While there are no constraints as to where the funds are invested, they are not likely to stray from France, with investments in other European equities being through those listed on the Paris Bourse. “As far as currency matching is concerned, we tend to avoid currency exposure as our liabilities are in French francs.” In money management the same rules do not apply as in the insurance sectors. “French insurers, because of congruence, must not expose themselves by more than 20%,” says Cochemé, who believes it will become easier in the future to invest in other countries.

The funded schemes are much smaller, with assets totalling about Ffr300m. “This part of business is open to the market and we obtain the administration following a public tender.” The Fonpel scheme for elected municipal representatives, one of France’s first pension funds, was started in 1993. “The details were published in the papers and the companies that won the business did so because they were considered the best in the field.” CDC was granted the administration, and its life arm CNP was one of the four insurance companies awarded the asset management mandates. Next time around, the process will be done under the European tendering rules.

Cochemé observes that this fund’s structure is in a form that will be familiar to Anglo-Saxons, with investment managers reporting directly to the fund’s board, composed of member representatives. “We not only have auditors, we have actuarial consultants as well!” CDC as administrator becomes involved with the collection of the contributions and distribution of these to the asset managers and then reporting every three months to the board, both on the administration and investment aspects.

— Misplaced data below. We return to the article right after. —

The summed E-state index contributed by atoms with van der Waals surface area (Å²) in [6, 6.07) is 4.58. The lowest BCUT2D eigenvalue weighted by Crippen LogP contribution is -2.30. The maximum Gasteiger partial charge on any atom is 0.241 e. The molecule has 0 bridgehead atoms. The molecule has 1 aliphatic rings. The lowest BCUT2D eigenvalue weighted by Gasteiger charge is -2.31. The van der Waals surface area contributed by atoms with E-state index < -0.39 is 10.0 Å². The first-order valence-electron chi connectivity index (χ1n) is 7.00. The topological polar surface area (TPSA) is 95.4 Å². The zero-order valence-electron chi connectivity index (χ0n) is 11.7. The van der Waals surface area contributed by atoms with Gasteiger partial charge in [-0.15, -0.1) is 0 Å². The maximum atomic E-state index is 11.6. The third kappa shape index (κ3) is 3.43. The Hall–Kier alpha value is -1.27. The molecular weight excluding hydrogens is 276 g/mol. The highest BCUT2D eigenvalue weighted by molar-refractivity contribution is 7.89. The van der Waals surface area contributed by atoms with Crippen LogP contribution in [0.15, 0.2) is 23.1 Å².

He see more of this type of arrangement in future. “People realise that with funded schemes, there are more risks as well as returns, so the type of organisation that is used just to collecting and redistributing money is no longer appropriate to the challenges posed by funding. They are more complex by nature and people are realising that they they will need expertise, money management skills, administrative professionals and consultants.”

The new pensions law will help this process along, Cochemé believes, despite its difficult birth. “I think it was the best we could do according to the mood of the debate.” He believes that it was much too early to try to create an entire special code for pensions. “We expect some changes in the coming months or years in order to adopt accurate rules for pensions funds.” In time, things will develop.

Cochemé points to an apparent contradiction in the French approach to pensions. “People appear as individualistic, but in fact for everyday life they like to have laws and a protective shell. Even if they behave in an individualistic manner in their lives, they like the idea of the state taking care of them.”

As a retirement scheme administrator, he notes another anomaly. “In discussion, it is said there is a frontier between public and private management. But in fact this is not so, because even if the system is PAYG, an important part of pension provision is administered not by the state, but by private entities. What wecall the second level of pensions is managed by employers and employees - the unions. The state does not run the second level.”

Originally, the second level could have been established and run on a funded pension basis, he explains. “When the system was being set up in the 1950s, this question was asked and employers answered that they preferred to have the money in the company than in the retirement schemes.” Later when the the question was asked again, the same response was given. “But if the story had been different, we could have had the second pillar funded completely now.”